Blindness is the inability to see.
- When your eyes do not work and you are unable to see anything, this is an example of blindness.
- When you love someone and cannot see his faults because of the depth of your love, this is an example of blindness.
The definition of blindness refers to a literal or figurative inability to see.
A lack or impairment of vision in which maximal visual acuity after correction by refractive lenses is one-tenth normal vision or less in the better eye. Blindness can be genetic but is usually acquired as a result of injury, cataracts, or diseases such as glaucoma or diabetes. In Asia and Africa, trachoma is a common infectious cause of blindness.
See also eyes.ablepsiaa lack or loss of sight. —ableptical, adj.amaurosisa condition of partial or total blindness, caused by a disease of the optie nerve. —amaurotic, adj.amblyopiaobscurity of vision, occurring without any organic change in the eyes; the first stage of amaurosis. —amblyopic, adj.anopsy, anopsia, anopsiablindness.cecityblindness.chionablepsiaMedicine. the condition of snow blindness.eluscationObsolete, the state of having defective eyesight; purblindness.excecationObsolete, the process of blinding.glaucomaa disease of the eyes, in which the eyeball hardens and becomes tense, often resulting in blindness. —glaucomatous, adj.hemeralopiathe loss of sight in daylight. —hemeralopic, adj.noctographa writing frame designed for use by blind people.nyctalopiathe loss of sight in darkness. —nyctalopic, adj.optophonea device combining a selenium cell and telephone apparatus that converts light energy into sound energy, used to enable blind people to sense light through the hearing and thus read printed matter.scotographan instrument for writing when unable to see.scotomaa blind spot or blind area in the field of vision.typhlologythe totality of medical knowledge concerning the causes, treatment, and prevention of blindness.typhlophilea person who devotes himself to helping the blind.typhlosisblindness. —typhlotic, adj.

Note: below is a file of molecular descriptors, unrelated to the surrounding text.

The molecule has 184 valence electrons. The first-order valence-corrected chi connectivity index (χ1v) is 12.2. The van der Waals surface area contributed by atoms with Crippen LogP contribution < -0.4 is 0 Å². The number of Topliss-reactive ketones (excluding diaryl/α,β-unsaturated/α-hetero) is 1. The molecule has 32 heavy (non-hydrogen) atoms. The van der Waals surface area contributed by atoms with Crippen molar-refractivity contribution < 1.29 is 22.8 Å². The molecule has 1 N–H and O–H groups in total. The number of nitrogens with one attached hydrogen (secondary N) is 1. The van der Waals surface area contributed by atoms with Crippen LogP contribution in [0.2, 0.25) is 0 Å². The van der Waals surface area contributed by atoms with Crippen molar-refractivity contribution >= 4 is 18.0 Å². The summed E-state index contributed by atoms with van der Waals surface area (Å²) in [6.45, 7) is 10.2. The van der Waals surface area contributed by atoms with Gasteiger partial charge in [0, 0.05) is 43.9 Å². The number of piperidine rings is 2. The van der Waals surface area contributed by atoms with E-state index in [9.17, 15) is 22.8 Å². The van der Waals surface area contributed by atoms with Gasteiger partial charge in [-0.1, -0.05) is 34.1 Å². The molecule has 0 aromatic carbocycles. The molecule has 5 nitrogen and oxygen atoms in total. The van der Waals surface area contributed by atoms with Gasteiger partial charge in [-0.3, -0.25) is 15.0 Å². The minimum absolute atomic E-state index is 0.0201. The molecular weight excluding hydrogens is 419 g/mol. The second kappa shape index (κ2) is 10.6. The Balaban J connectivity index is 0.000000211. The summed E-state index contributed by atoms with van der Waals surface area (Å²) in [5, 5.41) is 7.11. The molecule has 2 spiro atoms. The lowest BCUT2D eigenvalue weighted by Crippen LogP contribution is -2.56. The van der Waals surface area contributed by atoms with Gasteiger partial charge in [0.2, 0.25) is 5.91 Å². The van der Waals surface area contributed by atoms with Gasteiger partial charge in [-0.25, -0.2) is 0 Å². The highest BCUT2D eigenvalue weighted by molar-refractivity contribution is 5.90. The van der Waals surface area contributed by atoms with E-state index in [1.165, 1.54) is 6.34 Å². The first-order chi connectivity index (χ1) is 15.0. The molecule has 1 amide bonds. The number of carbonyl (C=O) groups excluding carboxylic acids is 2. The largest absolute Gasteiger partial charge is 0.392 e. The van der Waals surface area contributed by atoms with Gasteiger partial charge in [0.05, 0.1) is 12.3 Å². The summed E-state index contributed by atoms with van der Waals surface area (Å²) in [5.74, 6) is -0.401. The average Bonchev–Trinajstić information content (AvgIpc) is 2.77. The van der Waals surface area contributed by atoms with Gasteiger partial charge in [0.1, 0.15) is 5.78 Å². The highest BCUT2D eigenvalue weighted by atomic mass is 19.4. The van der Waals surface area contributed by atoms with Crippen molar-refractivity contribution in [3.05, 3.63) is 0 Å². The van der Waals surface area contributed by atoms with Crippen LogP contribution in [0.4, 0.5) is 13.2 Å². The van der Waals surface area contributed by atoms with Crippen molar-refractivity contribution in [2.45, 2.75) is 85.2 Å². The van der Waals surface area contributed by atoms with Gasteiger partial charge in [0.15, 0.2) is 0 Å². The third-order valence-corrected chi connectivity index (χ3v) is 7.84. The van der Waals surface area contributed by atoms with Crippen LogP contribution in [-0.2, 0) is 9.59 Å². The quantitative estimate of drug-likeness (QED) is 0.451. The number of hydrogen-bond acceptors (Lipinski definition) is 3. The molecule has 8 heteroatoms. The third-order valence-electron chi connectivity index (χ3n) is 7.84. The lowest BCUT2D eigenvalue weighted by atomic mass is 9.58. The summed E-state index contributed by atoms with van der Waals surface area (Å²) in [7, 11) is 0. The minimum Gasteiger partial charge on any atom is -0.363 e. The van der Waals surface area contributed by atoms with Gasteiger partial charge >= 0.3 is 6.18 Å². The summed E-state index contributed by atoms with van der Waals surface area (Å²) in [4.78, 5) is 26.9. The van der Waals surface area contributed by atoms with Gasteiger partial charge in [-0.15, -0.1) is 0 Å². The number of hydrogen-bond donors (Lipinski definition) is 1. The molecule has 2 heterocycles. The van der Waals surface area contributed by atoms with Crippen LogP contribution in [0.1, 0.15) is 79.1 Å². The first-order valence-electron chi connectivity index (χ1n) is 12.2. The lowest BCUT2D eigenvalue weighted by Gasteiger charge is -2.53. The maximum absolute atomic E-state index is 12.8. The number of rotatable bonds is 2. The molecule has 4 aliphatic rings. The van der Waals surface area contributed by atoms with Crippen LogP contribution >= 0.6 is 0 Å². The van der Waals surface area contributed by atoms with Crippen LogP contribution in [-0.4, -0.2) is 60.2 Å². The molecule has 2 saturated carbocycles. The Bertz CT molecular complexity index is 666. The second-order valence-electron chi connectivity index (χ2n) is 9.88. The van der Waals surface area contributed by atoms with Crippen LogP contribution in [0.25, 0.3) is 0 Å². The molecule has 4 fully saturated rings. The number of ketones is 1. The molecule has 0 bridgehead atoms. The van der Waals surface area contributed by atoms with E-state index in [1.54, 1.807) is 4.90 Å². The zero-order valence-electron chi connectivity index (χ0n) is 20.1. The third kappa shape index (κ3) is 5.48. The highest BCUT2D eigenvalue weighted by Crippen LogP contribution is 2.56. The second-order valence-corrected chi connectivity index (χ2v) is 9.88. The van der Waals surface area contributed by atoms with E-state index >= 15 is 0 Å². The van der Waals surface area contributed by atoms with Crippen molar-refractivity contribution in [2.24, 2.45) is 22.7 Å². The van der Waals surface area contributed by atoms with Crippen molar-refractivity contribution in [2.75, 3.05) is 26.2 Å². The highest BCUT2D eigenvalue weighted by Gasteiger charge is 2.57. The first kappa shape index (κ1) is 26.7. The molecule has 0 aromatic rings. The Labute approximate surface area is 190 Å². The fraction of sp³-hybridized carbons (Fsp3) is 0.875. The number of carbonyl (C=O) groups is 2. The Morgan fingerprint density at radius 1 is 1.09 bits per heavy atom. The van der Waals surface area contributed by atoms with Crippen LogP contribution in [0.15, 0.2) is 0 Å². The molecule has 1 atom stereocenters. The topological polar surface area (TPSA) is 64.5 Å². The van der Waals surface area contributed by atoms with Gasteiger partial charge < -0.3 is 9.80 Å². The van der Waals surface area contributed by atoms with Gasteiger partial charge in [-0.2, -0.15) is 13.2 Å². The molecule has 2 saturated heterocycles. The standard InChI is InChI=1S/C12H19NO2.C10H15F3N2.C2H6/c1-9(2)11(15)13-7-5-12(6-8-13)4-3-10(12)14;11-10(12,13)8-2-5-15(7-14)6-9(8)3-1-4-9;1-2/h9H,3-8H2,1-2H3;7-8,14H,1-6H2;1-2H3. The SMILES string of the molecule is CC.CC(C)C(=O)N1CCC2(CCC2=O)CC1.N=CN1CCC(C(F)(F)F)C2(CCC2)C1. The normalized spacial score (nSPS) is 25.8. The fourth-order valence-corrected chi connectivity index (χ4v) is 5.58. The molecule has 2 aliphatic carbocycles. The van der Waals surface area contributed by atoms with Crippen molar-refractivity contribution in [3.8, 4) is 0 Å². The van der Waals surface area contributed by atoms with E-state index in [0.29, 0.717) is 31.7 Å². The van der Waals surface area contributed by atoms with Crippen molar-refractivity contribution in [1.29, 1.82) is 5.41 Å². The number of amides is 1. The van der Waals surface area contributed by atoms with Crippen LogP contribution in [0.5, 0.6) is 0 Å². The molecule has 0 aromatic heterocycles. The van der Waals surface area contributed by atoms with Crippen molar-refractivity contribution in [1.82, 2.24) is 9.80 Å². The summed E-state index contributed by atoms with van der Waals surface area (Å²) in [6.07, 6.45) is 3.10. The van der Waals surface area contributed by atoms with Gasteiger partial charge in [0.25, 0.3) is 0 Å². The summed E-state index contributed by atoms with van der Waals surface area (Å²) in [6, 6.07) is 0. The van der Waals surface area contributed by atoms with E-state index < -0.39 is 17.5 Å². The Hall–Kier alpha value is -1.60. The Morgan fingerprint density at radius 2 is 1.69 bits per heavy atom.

(usually uncountable, plural blindnesses)
From Middle English blindnes, from Old English blindnysse; morphologically as if blind +"Ž -ness.
- But man has been smitten with blindness and ignorance: he knows neither the eternal law nor the things which await him after death.
- He has seen me in my blindness, and is trying to open my eyes.
- The notes of this journey are written in a light and amusing style, showing Hume's usual keenness of sight in some directions and his almost equal blindness in others.
- The thought of us residing in utter blindness petrified me!
- At the head of the establishment Johnson had placed an old lady named Williams, whose chief recommendations were her blindness and her poverty.